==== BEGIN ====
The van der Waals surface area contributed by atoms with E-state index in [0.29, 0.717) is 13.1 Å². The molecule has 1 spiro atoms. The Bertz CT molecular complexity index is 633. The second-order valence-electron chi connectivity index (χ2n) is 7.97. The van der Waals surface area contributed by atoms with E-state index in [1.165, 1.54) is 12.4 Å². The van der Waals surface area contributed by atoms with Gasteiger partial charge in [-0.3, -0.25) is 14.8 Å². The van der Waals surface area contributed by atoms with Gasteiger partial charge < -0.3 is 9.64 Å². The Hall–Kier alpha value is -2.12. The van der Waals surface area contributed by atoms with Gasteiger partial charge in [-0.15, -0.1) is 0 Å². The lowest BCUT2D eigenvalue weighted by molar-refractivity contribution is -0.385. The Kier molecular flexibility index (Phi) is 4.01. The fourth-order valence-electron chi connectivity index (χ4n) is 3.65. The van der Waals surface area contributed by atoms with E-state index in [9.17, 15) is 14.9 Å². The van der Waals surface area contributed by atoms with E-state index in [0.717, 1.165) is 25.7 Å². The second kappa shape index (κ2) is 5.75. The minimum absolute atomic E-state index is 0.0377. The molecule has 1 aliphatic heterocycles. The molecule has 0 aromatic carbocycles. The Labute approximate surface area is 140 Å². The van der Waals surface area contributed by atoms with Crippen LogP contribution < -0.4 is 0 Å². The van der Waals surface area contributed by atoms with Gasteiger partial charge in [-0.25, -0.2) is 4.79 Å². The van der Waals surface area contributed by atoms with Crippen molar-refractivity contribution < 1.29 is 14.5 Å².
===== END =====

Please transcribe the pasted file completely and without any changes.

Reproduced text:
The van der Waals surface area contributed by atoms with E-state index in [0.29, 0.717) is 13.1 Å². The molecule has 1 spiro atoms. The Bertz CT molecular complexity index is 633. The second-order valence-electron chi connectivity index (χ2n) is 7.97. The van der Waals surface area contributed by atoms with E-state index in [1.165, 1.54) is 12.4 Å². The van der Waals surface area contributed by atoms with Gasteiger partial charge in [-0.3, -0.25) is 14.8 Å². The van der Waals surface area contributed by atoms with Gasteiger partial charge < -0.3 is 9.64 Å². The Hall–Kier alpha value is -2.12. The van der Waals surface area contributed by atoms with Gasteiger partial charge in [-0.15, -0.1) is 0 Å². The lowest BCUT2D eigenvalue weighted by molar-refractivity contribution is -0.385. The Kier molecular flexibility index (Phi) is 4.01. The fourth-order valence-electron chi connectivity index (χ4n) is 3.65. The van der Waals surface area contributed by atoms with E-state index in [9.17, 15) is 14.9 Å². The van der Waals surface area contributed by atoms with E-state index in [0.717, 1.165) is 25.7 Å². The second kappa shape index (κ2) is 5.75. The minimum absolute atomic E-state index is 0.0377. The molecule has 1 aliphatic heterocycles. The molecule has 0 aromatic carbocycles. The Labute approximate surface area is 140 Å². The van der Waals surface area contributed by atoms with Crippen LogP contribution < -0.4 is 0 Å². The van der Waals surface area contributed by atoms with Gasteiger partial charge in [-0.25, -0.2) is 4.79 Å². The van der Waals surface area contributed by atoms with Crippen molar-refractivity contribution < 1.29 is 14.5 Å².